• There’s the problem of “not-rightness”: I don’t know how else to put it. But every ache and every pain is a reminder that we live in a fallen world with broken bodies that will someday die – and that was never the way it was supposed to be. While you can understand all this, and it’s easy to find this doctrine heavily supported in scripture, it does not minimize the “groaning” component that never should feel normal or acceptable.
• There’s the problem of mental-perseverance: Much of the physical battle takes on the flavor of the mental battle. We must talk to ourselves far more than merely listen to ourselves. Now is the time to converse internally as doggedly as the Psalmists who said, “Why so downcast, Oh my soul?” and other introspective interaction. But it gets tiring and mere mention of these truths does not guarantee full receptivity.
• And, in the darkest moments, there is the problem of despair: With physical pain come attacks from our adversary. He would have us think, “This is never going to get better, God doesn’t care, I must have done something to deserve this,” and dozens of other condemning lies from the pit. Thus, the need for deep reflection on the truth of the gospel, diligent concentration on the power of God’s word, and relentless meditation upon the goodness of God’s care for his people – especially before the times of pain.
C. S. Lewis’ book and others are helpful for wrestling with the theological and philosophical puzzles associated with suffering. But don’t think that mere reading of books will provide the full equipment for all the problems of pain. The issue is far more complex than that. Indeed, life itself is richer, more complex, and, sadly, more painful than we expect. But our God is greater, more compassionate, and more powerful than we suspect.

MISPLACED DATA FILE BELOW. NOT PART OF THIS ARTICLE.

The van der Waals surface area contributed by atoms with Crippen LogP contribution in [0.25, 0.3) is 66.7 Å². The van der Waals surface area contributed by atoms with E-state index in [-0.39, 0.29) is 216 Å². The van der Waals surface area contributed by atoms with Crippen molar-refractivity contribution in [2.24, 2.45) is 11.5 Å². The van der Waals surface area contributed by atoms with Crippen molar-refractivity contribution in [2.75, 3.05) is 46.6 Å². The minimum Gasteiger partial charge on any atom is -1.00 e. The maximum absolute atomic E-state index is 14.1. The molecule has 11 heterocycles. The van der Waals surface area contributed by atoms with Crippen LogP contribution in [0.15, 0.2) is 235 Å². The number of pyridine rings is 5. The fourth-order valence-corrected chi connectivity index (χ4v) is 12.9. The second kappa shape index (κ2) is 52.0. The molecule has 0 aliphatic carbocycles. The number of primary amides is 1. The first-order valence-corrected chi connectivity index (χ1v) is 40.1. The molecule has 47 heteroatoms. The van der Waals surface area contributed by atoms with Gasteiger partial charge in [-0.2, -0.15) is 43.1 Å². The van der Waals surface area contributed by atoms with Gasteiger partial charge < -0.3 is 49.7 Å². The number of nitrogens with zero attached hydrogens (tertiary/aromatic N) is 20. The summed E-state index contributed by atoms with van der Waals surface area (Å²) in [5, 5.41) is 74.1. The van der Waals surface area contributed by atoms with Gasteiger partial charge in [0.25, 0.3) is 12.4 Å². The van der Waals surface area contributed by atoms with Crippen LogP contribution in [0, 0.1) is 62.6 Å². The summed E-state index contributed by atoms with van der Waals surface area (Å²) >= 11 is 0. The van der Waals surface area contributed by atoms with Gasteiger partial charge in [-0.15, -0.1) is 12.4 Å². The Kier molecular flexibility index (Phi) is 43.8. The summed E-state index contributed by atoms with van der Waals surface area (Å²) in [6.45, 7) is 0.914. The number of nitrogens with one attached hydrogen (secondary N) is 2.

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Randy Newman has been with the staff of Campus Crusade for Christ since 1980 and currently serves with Faculty Commons, their ministry to university professors. He ministers on campuses and elsewhere in our nation's capital to students, professors and policy shapers. He is an honors graduate from Temple University and has a Masters of Divinity degree from Trinity Evangelical Divinity School, where he is also engaged in doctoral studies. Randy is a Jewish Believer in Jesus and is the former editor of The Messiah-On-Campus Bulletin. He is the author of numerous articles and the books Questioning Evangelism: Engaging People's Hearts the Way Jesus Did and Corner Conversations: Engaging Dialogues about God and Life, both published by Kregel Publications, and Bringing the Gospel Home: Witnessing to Family Members, Close Friends, and Others Who Know You Well, forthcoming from Crossway.
To find out more, visit his blog, Connection Points.